Artist’s 3D chalk works look good enough to eat
Nate Baranowski’s 3D chalk portraits dazzle in Howard Street virtual festival
Nate Baranowski sat in his Hyde Park apartment and picked up a golden yellow pastel pencil. The 32-year-old 3D chalk artist shaded in a piece of foldedover cabbage, completing his rendition of Senegal’s national dish: vegetables, jollof rice and an entire fish — each element seeming to leap off the paper into reality.
Meanwhile, 20 miles north in Rogers Park, Badara “Badou” Diakhate, 57, chatted about the cooking process behind the dish Baranowski was drawing. The fish-andrice combination is a best-seller at Badou Senegalese Cuisine, Diakhate’s restaurant on Howard Street.
The artist and restaurateur pair connected online via Instagram Live for the fourth stop of this summer’s Virtual Chalk
Howard Street. Last year, artists, business owners and community members gathered on Howard Street — the divider between Evanston and Rogers Park — for Chalk Howard Street, a street art festival featuring mind-bending 3D chalk scenes. Because of the coronavirus pandemic, this year’s festival has gone virtual, with Baranowski creating a 3D rendition inspired by different Howard Street businesses while he interviews shop owners.
Over the past few weeks, Baranowski has drawn Settlers of Catan game pieces from Athena Board Game Cafe, rum punch from Good To Go Jamaican Cuisine and a pizza from Salerno’s on Tap, all on Howard Street. Antique shop Lost Eras marks the next stop on the virtual tour on Aug. 14, and, going forward, Rogers Park Business Alliance plans to continue the series.
Anamorphic art, the formal name for these 3D-looking creations, appears distorted when looking head-on at the piece. But at the proper vantage point, the art seems to jump out of the canvas (picture a sidewalk mural of a hole that looks like someone might fall into). After studying fine arts at the University of Illinois at Urbana-Champaign, Baranowski was working a design job in Florida when he first saw artists completing 3D chalk drawings. A year later, his own 3D chalk art career took off.
Since many of Baranowski’s pieces are chalk pastels brought to life on a city sidewalk, most creations disappear within a week of completion. Baranowski said he doesn’t mind, noting that his purpose behind the art is to give temporary joy to onlookers. He recalls only a handful of times when a sudden downpour completely washed a piece away in the middle of his work, the only time he’s “really sad” about the temporary nature of his art.
Scenes of Disney characters, baseball players and alligators make up Baranowski’s portfolio, each piece an optical illusion and perfect photo op for a social media post.
“I usually say my favorite job is the one I just did or the one I’m doing now,” Baranowski said. “I love the excitement of starting a new job.”
At Badou Senegalese cuisine, the West African country’s national dish isn’t the only crowd pleaser. Diakhate’s kitchen makes yassa, a plate where caramelized onions are the star; mafe, a peanut butter stew; and jollof rice, a staple with a hotly contested nation of origin, though Diakhate insists on the dish’s Senegalese roots.
Diakhate’s culinary roots stem back to his childhood in Senegal, spending summers working at his grandmother’s farm. One day, on their three-mile trek to the farm, his grandmother pointed out a patch of hyena footprints, causing Diakhate to start shaking in fear. The next morning, Diakhate faked illness to get out of going to the farm, instead spending the day helping fishers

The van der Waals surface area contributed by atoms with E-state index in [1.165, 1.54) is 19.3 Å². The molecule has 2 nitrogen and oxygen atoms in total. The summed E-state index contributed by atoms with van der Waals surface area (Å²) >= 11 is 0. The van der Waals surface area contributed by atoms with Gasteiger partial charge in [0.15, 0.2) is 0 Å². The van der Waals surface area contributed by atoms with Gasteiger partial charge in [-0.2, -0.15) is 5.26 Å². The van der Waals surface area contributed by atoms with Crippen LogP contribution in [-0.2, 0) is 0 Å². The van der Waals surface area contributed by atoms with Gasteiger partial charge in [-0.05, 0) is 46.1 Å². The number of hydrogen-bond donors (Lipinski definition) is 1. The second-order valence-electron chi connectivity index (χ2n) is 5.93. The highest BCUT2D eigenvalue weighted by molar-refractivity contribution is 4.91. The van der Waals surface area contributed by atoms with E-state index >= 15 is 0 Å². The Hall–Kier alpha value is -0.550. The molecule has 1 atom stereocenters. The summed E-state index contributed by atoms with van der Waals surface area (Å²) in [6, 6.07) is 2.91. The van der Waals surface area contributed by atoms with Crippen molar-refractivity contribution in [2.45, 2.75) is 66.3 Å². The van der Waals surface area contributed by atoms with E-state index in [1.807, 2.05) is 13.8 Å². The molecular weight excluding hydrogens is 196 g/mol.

pull their haul from their boats. They gifted Diakhate with several fish — some of which he sold to buy condiments. He cooked up a “city meal,” inspired by his mother’s cooking back home, and his family found the meal so delicious that they didn’t make him go to the farm and risk being eaten by hyenas anymore, Diakhate said.
“I did not want to be eaten by hyena,” he said. “That’s how I became a chef.”
Diakhate moved to the states 33 years ago, working as a senior editor at Northwestern University’s library for 20 of those years, at which point he decided it was time for a career switch.
He’d considered returning to Senegal and running for president. But when his oldest daughter planted the seed of her father opening a restaurant, Badou Senegalese Cuisine was born in 2012.
“Food, as we know, is an expression of the culture,” Diakhate said. “I’ve used the food to promote Senegalese and African culture, try to foster peace, awareness.”
Since the pandemic brought the restaurant industry to a near standstill in March, maintaining business has been an uphill battle, Diakhate said, especially because people would often hold parties and events at his restaurant. Even since reopening up at 25% at the end of June, Diakhate estimates he’s only served 50 dine-in customers, instead relying on take-out and delivery orders to bring in revenue.
It’s for that very reason that artist Baranowski says Virtual Chalk Howard Street is all about spotlighting local business owners and attracting customers to businesses struggling through the coronavirus pandemic.
“They are the stars of these virtual events,” Baranowski said. “If people like the chalk art along the way, to me, it’s a bonus.”
Senegal’s national dish at Badou Senegalese Cuisine is captured in a 3D chalk art portrait.
Artist Nate Baranowski creates a 3D version of a Senegalese national dish (above) using pastel pencils during the Virtual Chalk Howard Street festival at Badou Senegalese Cuisine restaurant in Rogers Park.
Chef/owner Badou Diakhate of Badou Senegalese Cuisine, is photographed at his Rogers Park restaurant.
TOP ROW (from left): Ginger pineapple drink, yassa with chicken, Senegalese national fish dish, and mafe. ABOVE (from left): stuffed chicken balls, plantains and jerk chicken.